Law School Case Brief
Sindorf v. Jacron Sales Co. - 27 Md. App. 53, 341 A.2d 856 (1975)
In the absence of a dispute as to the facts, the existence vel non of a common interest or duty giving rise to a qualified privilege in a defamation action is a matter of law for the court.
Plaintiff Jack Sindorf felt that his right to personal security had been violated by the defamation of his reputation and good name by Jacron Sales Co. (“Jacron”) upon the spoken words of one of its employees, Robert Fridkis. Seeking balm for his hurt, he instituted an action at law in the Circuit Court for Prince George's County for the tort of slander, demanding judgment against the corporation and Fridkis, and each of them, in the amount of $ 150,000 compensatory damages and $ 150,000 punitive damages. He did not prevail. Fridkis was dismissed from the action prior to trial and a judgment was entered in his favor for costs. A verdict in favor of Jacron, which went to trial on a plea of the general issue, was directed by the trial judge at the close of all the evidence. Sindorf appealed from the judgment entered thereon in favor of Jacron for costs.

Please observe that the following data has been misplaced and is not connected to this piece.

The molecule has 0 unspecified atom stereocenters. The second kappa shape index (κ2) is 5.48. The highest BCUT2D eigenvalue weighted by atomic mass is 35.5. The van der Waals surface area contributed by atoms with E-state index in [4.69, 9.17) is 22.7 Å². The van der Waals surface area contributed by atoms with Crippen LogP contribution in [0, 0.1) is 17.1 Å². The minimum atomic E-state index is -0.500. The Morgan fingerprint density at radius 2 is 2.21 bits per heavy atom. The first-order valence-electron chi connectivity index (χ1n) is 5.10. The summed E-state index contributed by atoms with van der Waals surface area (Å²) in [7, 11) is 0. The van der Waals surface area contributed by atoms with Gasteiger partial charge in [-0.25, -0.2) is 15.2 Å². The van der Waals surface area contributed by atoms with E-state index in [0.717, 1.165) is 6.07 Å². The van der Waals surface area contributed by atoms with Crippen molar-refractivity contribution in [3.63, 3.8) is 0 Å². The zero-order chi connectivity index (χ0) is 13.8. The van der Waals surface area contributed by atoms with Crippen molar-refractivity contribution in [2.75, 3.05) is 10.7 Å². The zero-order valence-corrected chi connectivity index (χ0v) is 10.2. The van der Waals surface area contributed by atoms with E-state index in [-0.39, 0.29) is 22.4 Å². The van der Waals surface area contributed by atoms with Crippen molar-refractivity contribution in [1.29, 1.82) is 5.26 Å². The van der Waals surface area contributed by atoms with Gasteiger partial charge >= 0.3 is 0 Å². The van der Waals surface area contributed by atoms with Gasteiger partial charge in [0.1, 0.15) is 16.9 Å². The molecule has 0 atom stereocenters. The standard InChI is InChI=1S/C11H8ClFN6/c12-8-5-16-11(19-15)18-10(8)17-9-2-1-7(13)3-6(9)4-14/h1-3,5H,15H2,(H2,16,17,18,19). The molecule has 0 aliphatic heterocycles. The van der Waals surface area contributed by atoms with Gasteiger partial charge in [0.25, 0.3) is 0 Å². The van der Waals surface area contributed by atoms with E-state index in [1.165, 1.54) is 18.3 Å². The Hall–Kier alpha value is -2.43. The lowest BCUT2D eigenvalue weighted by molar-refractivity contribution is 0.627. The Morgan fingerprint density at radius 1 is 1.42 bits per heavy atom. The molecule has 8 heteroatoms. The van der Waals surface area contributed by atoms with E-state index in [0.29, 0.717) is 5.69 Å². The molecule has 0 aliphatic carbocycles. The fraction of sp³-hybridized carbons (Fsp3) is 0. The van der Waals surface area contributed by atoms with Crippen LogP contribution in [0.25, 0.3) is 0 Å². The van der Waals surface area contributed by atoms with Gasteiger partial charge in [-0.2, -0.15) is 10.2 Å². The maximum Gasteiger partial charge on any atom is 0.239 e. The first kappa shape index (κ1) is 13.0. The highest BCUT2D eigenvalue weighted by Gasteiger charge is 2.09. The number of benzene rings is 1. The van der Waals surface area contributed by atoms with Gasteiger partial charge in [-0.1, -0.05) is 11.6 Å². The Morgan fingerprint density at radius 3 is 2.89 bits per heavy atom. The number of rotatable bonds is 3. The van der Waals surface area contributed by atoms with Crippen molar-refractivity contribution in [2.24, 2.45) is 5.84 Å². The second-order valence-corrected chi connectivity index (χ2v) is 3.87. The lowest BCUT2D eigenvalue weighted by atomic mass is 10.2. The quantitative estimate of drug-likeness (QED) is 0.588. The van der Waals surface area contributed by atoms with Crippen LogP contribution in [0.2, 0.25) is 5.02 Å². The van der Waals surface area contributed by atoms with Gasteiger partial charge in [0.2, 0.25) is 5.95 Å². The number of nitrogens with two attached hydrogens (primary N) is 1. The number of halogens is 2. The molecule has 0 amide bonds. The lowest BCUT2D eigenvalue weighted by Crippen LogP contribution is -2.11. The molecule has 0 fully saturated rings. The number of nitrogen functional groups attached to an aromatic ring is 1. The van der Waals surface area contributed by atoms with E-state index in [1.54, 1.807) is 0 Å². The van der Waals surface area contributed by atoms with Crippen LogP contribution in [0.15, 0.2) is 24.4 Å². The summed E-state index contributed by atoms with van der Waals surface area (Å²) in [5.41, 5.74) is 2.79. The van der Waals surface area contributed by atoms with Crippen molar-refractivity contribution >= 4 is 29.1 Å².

Did the trial court err in granting the directed verdict in favor of defendant former Jacron in the plaintiff former employee's defamation case?
The Court of Special Appeals of Maryland reversed and remanded the case for a new trial, holding that the trial court erred in granting the directed verdict for defendants because the evidence led to conclusions on which reasonable minds could differ. While defendant Jacron claimed, as a former employer having a duty to a new employer, to have a conditional privilege in making the statements, the Court held that if plaintiff former employee Sindorf could show malice on the part of former employer Jacron, the privilege would be overcome. Further, because Jacron's statements were made voluntarily, Jacron’s motive should be more carefully scrutinized. Thus, the question of malice was a proper one for the jury.
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